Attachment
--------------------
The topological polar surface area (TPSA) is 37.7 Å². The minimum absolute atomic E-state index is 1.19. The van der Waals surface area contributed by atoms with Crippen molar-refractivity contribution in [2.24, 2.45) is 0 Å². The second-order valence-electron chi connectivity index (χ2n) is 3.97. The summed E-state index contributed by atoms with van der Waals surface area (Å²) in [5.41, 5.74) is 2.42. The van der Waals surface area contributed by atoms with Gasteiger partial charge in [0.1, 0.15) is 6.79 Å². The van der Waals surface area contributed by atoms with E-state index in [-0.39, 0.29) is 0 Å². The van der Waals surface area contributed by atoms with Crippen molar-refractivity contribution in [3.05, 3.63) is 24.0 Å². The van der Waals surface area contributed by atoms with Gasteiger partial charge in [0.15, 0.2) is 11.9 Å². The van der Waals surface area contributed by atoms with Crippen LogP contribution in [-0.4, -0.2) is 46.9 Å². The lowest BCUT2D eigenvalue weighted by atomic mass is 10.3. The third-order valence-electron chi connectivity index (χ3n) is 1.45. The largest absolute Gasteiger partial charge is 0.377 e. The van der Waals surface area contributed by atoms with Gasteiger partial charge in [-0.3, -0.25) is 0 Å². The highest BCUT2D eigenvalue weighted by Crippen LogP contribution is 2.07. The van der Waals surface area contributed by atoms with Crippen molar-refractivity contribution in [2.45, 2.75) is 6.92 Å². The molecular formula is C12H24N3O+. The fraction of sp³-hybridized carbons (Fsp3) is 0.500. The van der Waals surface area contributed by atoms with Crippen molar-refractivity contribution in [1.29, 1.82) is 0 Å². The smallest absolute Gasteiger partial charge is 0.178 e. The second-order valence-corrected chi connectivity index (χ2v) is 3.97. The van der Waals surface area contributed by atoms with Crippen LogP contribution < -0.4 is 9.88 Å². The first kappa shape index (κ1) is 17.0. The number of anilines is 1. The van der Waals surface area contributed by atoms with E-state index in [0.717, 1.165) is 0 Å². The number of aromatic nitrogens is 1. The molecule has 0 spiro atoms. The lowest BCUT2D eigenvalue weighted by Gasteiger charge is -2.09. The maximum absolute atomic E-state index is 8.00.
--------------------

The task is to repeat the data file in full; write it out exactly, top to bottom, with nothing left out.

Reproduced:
The topological polar surface area (TPSA) is 37.7 Å². The minimum absolute atomic E-state index is 1.19. The van der Waals surface area contributed by atoms with Crippen molar-refractivity contribution in [2.24, 2.45) is 0 Å². The second-order valence-electron chi connectivity index (χ2n) is 3.97. The summed E-state index contributed by atoms with van der Waals surface area (Å²) in [5.41, 5.74) is 2.42. The van der Waals surface area contributed by atoms with Gasteiger partial charge in [0.1, 0.15) is 6.79 Å². The van der Waals surface area contributed by atoms with E-state index in [-0.39, 0.29) is 0 Å². The van der Waals surface area contributed by atoms with Crippen molar-refractivity contribution in [3.05, 3.63) is 24.0 Å². The van der Waals surface area contributed by atoms with Gasteiger partial charge in [0.15, 0.2) is 11.9 Å². The van der Waals surface area contributed by atoms with Crippen LogP contribution in [-0.4, -0.2) is 46.9 Å². The lowest BCUT2D eigenvalue weighted by atomic mass is 10.3. The third-order valence-electron chi connectivity index (χ3n) is 1.45. The largest absolute Gasteiger partial charge is 0.377 e. The van der Waals surface area contributed by atoms with Gasteiger partial charge in [-0.3, -0.25) is 0 Å². The highest BCUT2D eigenvalue weighted by Crippen LogP contribution is 2.07. The van der Waals surface area contributed by atoms with Crippen molar-refractivity contribution in [2.45, 2.75) is 6.92 Å². The molecular formula is C12H24N3O+. The fraction of sp³-hybridized carbons (Fsp3) is 0.500. The van der Waals surface area contributed by atoms with Crippen molar-refractivity contribution in [1.29, 1.82) is 0 Å². The smallest absolute Gasteiger partial charge is 0.178 e. The second-order valence-corrected chi connectivity index (χ2v) is 3.97. The van der Waals surface area contributed by atoms with Crippen LogP contribution < -0.4 is 9.88 Å². The first kappa shape index (κ1) is 17.0. The number of anilines is 1. The van der Waals surface area contributed by atoms with E-state index in [0.717, 1.165) is 0 Å². The number of aromatic nitrogens is 1. The molecule has 0 spiro atoms. The lowest BCUT2D eigenvalue weighted by Gasteiger charge is -2.09. The maximum absolute atomic E-state index is 8.00.